So, Why Is Your Dog Restless At Night?
There are a number of reasons why your dog might be moving around while they sleep. If you haven't got time to read the full article, here's a list of the most common reasons we've covered:
- They Are Trying To Get Comfortable
- They Are Too Hot or Cold
- They Need To Go To The Toilet
- They're Having A Dream (and Chasing Rabbits!)
- They Have An Underlying Medical Condition
- It's Just Their Natural Instincts
- They're Bored and Need More Mental Stimulation
- They miss you!
- They suffer from anxiety or fear
- They have a sleeping disorder
Each of these reasons will be explored in more detail below, along with tips on how to help your restless dog get a peaceful night's sleep.
Your Dog Can't Get Comfortable
Dogs, just like humans, need to find the right spot and position to feel comfortable and drift off into sleep. If your dog is moving around frequently, it could be a sign that they're not getting on with their dog bed.
There are loads of dog beds on the market in various shapes and sizes, from vet bedding through to dog bed mattresses.
The RSPCA suggests thinking about two key factors when choosing a dog bed, which are size and material.
If the bed is too big, they won't feel secure, and if it's too small, they might not have enough room to move around comfortably. Material-wise, some dogs prefer a firmer surface, while others like to sink into cushioning.
They're Having Temperature Troubles
Just like Goldilocks' porridge, your dog's temperature needs to be just right for them to have a good night's sleep.
If your dog is too hot or cold, they'll likely move around the house trying to find a more comfortable spot.
For those dogs that struggle with the heat, try investing in a cooling mat for them to lie on during those warmer nights. Alternatively, if they're always chilly, consider getting them a warm and cosy blanket to snuggle up in.
Be aware that some dog breeds, especially those with thick coats like Huskies or Malamutes, are more sensitive to heat and may need a cooler environment to sleep comfortably.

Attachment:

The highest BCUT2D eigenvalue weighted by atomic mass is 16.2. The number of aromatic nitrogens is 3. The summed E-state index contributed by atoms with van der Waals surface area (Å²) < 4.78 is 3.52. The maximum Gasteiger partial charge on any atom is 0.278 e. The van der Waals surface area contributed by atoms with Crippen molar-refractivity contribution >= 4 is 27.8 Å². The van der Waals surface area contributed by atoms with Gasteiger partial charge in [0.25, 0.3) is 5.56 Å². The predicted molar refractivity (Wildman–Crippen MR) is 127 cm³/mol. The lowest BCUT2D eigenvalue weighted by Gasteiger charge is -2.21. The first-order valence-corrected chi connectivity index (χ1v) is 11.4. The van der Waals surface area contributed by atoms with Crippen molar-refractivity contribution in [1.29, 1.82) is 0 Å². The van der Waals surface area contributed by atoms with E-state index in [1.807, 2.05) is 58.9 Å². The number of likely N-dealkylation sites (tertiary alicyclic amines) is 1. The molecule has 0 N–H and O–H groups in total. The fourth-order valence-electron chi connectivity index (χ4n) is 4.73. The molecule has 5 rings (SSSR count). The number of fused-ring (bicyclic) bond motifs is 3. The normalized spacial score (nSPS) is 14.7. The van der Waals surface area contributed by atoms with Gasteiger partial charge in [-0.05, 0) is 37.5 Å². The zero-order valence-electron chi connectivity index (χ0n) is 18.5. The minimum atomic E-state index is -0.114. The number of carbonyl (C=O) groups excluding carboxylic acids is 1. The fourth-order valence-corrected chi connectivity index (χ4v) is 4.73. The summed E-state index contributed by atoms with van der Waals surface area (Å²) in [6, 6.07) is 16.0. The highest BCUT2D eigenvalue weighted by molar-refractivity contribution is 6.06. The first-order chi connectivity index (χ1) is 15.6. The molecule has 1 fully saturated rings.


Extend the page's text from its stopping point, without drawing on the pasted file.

Night Time is Toilet Time
If your dog is moving around a lot while they sleep and seems unsettled, it could be that they need to go outside for a toilet break.
Puppies and senior dogs are more prone to needing toilet breaks during the night, so if your dog falls under this category, try taking them out before bedtime to prevent any nighttime disruptions.
According to PetMD, "It takes between 8-12 hours for a meal to be fully digested, with puppies digesting food faster than older dogs. If your dog eats a smaller meal, they’ll digest it faster than a larger meal, also. So if you’re feeding your dog two meals a day, they are likely going to have to defecate about twice per day."
Dreaming Doggos Can Look Like Restlessness
We've all seen it- our dog's legs twitching as they doze off into a deep sleep. It's easy to assume that they're dreaming about chasing rabbits or playing in the park, but what does this actually mean?
According to VCA Hospitals, dogs do dream and go through the same sleep cycles as humans. During their REM (rapid eye movement) stage of sleep, they may twitch or move around as they dream, and this is completely normal behaviour. So, if your dog is moving around while sleeping, it could just mean they're having a particularly exciting dream!
Your Dog Is Experiencing Underlying Medical Conditions
If your dog's restlessness at night persists for a long period of time or seems to be accompanied by other symptoms like whining or discomfort, it's always best to consult with your veterinarian.
There are a number of medical conditions that could be the root cause of your dog's sleep troubles, including arthritis, gastrointestinal issues, or even hormonal imbalances.